I would like to use WireGuard only for selected domains and have all other traffic go through the normal WAN interface. This is backwards to all those who want VPN on except for Netflix.
Since my exceptions are domain-based, I need to use an ipset with dnsmasq… I’ve tried the vpn-policy-routing package, but it does not work out-of-the box with GL-iNet’s setup.
I’ve tried modifying the /etc/init.d/wireguard script, but when I don’t disable lan2wan forwarding, after removing the default routes feeding wg0 (0.0.0.0/1 and 188.8.131.52/1) I can get traffic to go out through the WAN. But in testing, when I manually add a route for an IP address to the wg0 interface, it always goes out the wan.
This is not an unusual use case where I would want to route only corporate traffic, identifiable by the company’s domain names, through the VPN and send everything else out the wan port.
It ought to be possible, however, to route by domain. Use the ipset capability of dnsmasq to record the affected ip addresses in an ipset table and apply a fwmark to those addresses.
We can incorporate the fwmark in the iptables and ip rules to separate the special domain traffic from the rest and route accordingly.
This was the basis of the vpn-policy-routing package mentioned in the OP. (See here.)
But that package was just doesn’t quite seem to work with GL-iNet’s implementation of wireguard. The /etc/init.d/wireguard script forces all traffic to wg0 and uses iptables to block lan-wan and forwarding output, leaving wg0 as the only output interface. Then it adds two routes which effectively become a default route to wg0.
Changing those routes don’t help. Adding a route to a specific ip address still forces the traffic over WG. If I disable the wg script disables, then everything goes to the wan interface and nothing to wg0.
I’m just not getting something right about how wg manipulates iptables and routing to achieve the “route-all” and how I can modify it so it could route based on an fwmark.
Not possible, routing is done on the packet level, where you have MAC and IP addresses, not host names. Host names have long disappeared from the processing by the time routing occurs (typically gone before the socket is even opened, before any traffic flows).
ipset is a firewall (netfilter) construct. Routing tables are different. dnsmasq is something else entirely, being a DHCP and DNS server.
I appreciate the engagement. There is a lot of power buried that often doesn’t get used.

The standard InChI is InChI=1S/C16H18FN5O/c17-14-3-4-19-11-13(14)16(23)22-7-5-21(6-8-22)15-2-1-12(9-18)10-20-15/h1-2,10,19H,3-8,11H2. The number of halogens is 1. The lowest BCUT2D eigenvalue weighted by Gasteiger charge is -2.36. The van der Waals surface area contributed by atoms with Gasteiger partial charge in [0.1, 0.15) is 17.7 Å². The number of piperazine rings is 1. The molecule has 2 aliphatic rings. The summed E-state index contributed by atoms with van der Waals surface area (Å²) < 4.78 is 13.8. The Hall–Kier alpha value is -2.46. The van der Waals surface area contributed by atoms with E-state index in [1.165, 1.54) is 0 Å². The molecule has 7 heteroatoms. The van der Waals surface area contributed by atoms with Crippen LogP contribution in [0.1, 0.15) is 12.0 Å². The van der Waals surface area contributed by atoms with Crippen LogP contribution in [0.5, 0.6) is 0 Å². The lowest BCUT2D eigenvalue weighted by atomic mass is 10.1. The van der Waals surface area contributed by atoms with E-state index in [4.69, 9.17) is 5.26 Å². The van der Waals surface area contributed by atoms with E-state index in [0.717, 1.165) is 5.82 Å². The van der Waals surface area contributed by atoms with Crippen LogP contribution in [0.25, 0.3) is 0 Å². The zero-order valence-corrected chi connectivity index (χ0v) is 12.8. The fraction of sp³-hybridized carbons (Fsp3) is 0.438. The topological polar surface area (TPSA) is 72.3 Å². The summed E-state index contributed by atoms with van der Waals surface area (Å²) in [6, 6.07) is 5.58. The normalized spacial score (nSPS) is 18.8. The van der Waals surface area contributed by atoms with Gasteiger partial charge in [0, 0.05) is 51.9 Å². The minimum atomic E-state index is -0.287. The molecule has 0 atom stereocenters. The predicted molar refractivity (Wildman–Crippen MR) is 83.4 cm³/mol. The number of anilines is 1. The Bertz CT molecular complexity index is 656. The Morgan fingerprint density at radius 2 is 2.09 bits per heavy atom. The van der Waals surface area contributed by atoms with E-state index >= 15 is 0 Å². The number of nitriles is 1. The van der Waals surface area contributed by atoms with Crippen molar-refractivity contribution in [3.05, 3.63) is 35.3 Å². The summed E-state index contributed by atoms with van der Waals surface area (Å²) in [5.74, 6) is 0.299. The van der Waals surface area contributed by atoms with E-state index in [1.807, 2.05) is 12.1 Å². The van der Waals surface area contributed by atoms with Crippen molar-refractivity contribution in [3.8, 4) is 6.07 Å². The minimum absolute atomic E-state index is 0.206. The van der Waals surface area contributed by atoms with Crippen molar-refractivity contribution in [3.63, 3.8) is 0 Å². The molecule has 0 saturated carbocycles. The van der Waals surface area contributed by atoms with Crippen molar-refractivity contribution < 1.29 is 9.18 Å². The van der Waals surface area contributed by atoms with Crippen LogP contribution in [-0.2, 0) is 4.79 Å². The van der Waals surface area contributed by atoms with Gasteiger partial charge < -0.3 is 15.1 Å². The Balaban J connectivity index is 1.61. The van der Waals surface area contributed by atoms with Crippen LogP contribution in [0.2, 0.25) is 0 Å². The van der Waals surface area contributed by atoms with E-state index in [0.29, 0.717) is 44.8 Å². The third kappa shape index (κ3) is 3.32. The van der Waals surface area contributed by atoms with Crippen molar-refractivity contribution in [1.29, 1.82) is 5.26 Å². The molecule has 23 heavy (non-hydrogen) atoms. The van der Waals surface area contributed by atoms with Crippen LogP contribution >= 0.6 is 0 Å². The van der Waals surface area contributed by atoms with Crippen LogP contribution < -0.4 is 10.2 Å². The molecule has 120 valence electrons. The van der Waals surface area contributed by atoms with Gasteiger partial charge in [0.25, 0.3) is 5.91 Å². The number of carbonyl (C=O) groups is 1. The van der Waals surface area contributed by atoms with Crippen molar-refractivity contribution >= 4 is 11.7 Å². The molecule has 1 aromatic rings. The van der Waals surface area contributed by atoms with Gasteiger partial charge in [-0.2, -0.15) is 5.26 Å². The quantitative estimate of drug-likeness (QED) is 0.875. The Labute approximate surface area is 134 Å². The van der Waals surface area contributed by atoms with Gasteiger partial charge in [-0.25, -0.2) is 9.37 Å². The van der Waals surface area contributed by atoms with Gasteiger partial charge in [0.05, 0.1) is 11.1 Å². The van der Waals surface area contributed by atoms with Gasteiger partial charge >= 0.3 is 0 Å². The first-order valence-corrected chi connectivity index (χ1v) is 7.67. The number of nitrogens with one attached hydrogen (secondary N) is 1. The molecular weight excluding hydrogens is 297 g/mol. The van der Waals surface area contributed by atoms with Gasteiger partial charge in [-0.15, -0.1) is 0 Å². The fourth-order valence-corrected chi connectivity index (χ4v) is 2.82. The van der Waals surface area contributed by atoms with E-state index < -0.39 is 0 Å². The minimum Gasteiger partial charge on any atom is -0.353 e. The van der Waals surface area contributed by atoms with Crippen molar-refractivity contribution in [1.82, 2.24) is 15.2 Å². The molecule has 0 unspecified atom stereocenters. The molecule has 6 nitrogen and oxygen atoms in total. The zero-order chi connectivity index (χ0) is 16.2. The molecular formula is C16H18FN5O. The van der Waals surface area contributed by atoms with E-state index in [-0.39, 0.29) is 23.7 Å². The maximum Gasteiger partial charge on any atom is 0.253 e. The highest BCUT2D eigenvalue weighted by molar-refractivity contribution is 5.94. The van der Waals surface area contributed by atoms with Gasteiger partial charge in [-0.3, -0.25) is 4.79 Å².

The secret (and what GL-iNet implemented in the latest test versions) is a bit messy but straightforward…
Configure dnsmasq to add to an ipset when it finds a match on a domain name. Thus, dnsmasq ends up building a list of ip addresses which match the domain name. For the new GL-iNet version, the set to route via VPN is named gl_via_vpn_domain. Over time, this accumulates the ip net for anything resolved with any of the specified domain names.
Iptable entries are created with a special matching rule on ipset name. When the rule is matched (viz. ip address is in domain) a mark is set. The mark can be used for further matching in iptables rule evaluation. GL-iNet’s script creates: iptables -t mangle -A ROUTE_POLICY -i br-lan -m set --match-set gl_bypass_vpn_domain dst -j MARK --set-mark 0x80000/0x80000. Thus any packet from the lan matching an IP previously placed in ipset gl_via_vpn_domain by dnsmasq is marked with mark 0x80000.
There’s an ip rule that says if you match mark 0x80000, use table 52 for routing. LIkewise, a mark of 0x100000 routes through table 52. One is ip rule add fwmark 0x100000/0x100000 lookup 51 pref 51
Finally, gl_route_policy add an explicit route under table number 51 to force traffic through the wg0 interface while table 52 forces traffic to route through the wan interface. The former is used when the policy is to route “via” and the latter for “bypass”.
It’s a long chain (forgive the iptables pun) from a domain name being resolved in dnsmasq to finally being routed, but it works pretty well.
If you’re interested, grab a copy of /etc/init.d/gl_route_policy as well as an iptable, ipset and ip route table dump and enjoy.